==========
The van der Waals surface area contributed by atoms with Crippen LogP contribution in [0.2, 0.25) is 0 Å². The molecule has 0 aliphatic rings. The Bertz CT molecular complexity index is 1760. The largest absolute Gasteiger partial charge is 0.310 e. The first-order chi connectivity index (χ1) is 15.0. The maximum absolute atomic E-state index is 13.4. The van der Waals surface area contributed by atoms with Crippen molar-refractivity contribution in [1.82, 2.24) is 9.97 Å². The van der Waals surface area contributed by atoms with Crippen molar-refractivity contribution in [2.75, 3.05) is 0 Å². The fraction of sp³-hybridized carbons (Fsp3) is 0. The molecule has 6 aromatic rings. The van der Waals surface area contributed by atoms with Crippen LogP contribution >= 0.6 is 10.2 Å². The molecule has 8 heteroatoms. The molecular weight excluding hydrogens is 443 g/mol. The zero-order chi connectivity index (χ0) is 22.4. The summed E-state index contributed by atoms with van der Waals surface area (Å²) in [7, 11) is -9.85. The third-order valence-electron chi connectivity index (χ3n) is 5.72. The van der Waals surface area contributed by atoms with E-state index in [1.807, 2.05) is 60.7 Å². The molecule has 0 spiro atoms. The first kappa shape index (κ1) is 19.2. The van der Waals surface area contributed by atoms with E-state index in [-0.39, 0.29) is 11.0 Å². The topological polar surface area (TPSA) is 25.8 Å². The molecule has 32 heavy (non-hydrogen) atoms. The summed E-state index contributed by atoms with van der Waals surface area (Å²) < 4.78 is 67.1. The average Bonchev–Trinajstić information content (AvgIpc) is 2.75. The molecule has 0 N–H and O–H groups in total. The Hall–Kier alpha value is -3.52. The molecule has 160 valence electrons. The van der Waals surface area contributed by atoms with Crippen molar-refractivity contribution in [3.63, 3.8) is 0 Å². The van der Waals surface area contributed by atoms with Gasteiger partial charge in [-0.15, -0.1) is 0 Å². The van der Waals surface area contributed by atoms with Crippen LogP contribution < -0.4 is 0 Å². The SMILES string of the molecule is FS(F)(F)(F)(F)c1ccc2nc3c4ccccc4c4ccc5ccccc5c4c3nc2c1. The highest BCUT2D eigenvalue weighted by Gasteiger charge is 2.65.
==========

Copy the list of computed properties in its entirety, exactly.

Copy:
The van der Waals surface area contributed by atoms with Crippen LogP contribution in [0.2, 0.25) is 0 Å². The molecule has 0 aliphatic rings. The Bertz CT molecular complexity index is 1760. The largest absolute Gasteiger partial charge is 0.310 e. The first-order chi connectivity index (χ1) is 15.0. The maximum absolute atomic E-state index is 13.4. The van der Waals surface area contributed by atoms with Crippen molar-refractivity contribution in [1.82, 2.24) is 9.97 Å². The van der Waals surface area contributed by atoms with Crippen molar-refractivity contribution in [2.75, 3.05) is 0 Å². The fraction of sp³-hybridized carbons (Fsp3) is 0. The molecule has 6 aromatic rings. The van der Waals surface area contributed by atoms with Crippen LogP contribution >= 0.6 is 10.2 Å². The molecule has 8 heteroatoms. The molecular weight excluding hydrogens is 443 g/mol. The zero-order chi connectivity index (χ0) is 22.4. The summed E-state index contributed by atoms with van der Waals surface area (Å²) in [7, 11) is -9.85. The third-order valence-electron chi connectivity index (χ3n) is 5.72. The van der Waals surface area contributed by atoms with E-state index in [1.807, 2.05) is 60.7 Å². The molecule has 0 spiro atoms. The first kappa shape index (κ1) is 19.2. The van der Waals surface area contributed by atoms with E-state index in [-0.39, 0.29) is 11.0 Å². The topological polar surface area (TPSA) is 25.8 Å². The molecule has 32 heavy (non-hydrogen) atoms. The summed E-state index contributed by atoms with van der Waals surface area (Å²) < 4.78 is 67.1. The average Bonchev–Trinajstić information content (AvgIpc) is 2.75. The molecule has 0 N–H and O–H groups in total. The Hall–Kier alpha value is -3.52. The molecule has 160 valence electrons. The van der Waals surface area contributed by atoms with Crippen molar-refractivity contribution in [3.63, 3.8) is 0 Å². The van der Waals surface area contributed by atoms with Gasteiger partial charge in [-0.15, -0.1) is 0 Å². The van der Waals surface area contributed by atoms with Crippen LogP contribution < -0.4 is 0 Å². The SMILES string of the molecule is FS(F)(F)(F)(F)c1ccc2nc3c4ccccc4c4ccc5ccccc5c4c3nc2c1. The highest BCUT2D eigenvalue weighted by Gasteiger charge is 2.65.